This past New Year's Eve, on the stellar advice of some podcasts, I committed to creating what I thought looked like success and set lots of new alarms to keep up. Then, barely a week into the new year, I found myself curled up on the couch, sick, while all my phone alarms buzzed away beside me, reminding me with each passing task of how diligent I was supposed to be.

The way we react when we're unwell, interrupted, or otherwise out of commission points to an anxiety that we feel about falling behind in our achievement-focused culture. In my case, becoming healthier this year topped my list of resolutions, but the spirit behind that goal - slowing down, learning self-care, honoring my body as a temple - was ultimately the lesson I needed to learn. Being forced to slow down by things out of my control (specifically, the flu) drove home, better than my theoretical understanding ever could, that God made us for work and also for rest.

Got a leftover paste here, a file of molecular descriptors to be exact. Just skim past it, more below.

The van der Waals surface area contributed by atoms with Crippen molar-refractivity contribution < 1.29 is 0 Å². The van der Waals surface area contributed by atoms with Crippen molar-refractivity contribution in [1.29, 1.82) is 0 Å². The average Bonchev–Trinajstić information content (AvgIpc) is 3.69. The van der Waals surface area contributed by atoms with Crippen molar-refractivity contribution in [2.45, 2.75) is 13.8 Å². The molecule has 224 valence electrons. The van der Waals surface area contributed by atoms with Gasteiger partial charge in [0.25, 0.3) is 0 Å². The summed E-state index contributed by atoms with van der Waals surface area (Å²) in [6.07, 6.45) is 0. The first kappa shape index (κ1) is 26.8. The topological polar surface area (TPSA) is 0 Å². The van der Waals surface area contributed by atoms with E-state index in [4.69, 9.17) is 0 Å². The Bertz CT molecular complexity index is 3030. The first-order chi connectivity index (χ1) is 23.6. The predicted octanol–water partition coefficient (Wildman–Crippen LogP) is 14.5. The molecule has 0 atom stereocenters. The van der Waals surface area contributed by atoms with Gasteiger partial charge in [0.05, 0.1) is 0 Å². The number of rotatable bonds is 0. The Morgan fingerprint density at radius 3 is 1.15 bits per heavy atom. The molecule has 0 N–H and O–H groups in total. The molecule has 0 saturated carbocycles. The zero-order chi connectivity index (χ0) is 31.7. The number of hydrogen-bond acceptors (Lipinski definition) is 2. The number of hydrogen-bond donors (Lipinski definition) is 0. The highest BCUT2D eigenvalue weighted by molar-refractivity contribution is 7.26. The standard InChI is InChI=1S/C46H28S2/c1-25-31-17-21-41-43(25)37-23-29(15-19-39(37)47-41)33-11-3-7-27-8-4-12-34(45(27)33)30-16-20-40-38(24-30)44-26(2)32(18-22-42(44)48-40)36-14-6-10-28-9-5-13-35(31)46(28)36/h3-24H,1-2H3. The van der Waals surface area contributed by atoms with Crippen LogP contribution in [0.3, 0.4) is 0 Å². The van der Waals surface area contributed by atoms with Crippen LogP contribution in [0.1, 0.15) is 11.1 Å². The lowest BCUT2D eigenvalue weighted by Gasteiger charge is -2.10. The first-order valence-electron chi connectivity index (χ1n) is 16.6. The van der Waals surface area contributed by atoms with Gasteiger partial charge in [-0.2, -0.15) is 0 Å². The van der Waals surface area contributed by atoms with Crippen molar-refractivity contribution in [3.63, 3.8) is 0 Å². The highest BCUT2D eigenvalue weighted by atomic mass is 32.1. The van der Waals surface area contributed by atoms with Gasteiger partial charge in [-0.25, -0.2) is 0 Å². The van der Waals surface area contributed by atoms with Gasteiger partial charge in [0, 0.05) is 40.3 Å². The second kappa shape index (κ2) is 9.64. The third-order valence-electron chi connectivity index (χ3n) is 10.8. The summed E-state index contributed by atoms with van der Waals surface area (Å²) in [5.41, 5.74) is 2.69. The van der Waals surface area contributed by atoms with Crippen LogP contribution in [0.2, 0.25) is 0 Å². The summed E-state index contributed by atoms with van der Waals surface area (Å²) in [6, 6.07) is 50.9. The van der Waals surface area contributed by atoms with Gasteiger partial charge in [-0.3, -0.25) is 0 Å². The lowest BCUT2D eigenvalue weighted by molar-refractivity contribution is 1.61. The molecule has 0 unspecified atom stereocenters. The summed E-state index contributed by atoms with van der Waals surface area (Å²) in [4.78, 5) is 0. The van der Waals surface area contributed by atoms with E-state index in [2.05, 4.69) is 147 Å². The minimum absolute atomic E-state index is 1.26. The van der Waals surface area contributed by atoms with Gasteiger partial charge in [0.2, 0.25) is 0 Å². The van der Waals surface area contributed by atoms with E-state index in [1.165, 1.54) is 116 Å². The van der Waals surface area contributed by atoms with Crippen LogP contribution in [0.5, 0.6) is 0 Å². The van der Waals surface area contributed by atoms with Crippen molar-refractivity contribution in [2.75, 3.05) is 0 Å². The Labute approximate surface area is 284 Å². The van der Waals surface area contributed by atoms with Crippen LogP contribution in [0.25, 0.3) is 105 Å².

In the end, the details of our goals help guide us toward growth, but I'm not convinced that it's always those details that matter. More likely, what matters is that we showed up, took all of life's unpredictability in stride, and, hangups notwithstanding, tried for our personal best.

5. Understand that growth is often invisible, even to us.

Not everything will fit neatly into our ideas of progress. God often works behind the scenes. Many times, we'll achieve our personal best, and look up and realize that we haven't, at least from external standards, moved anywhere. This doesn't mean that we haven't grown.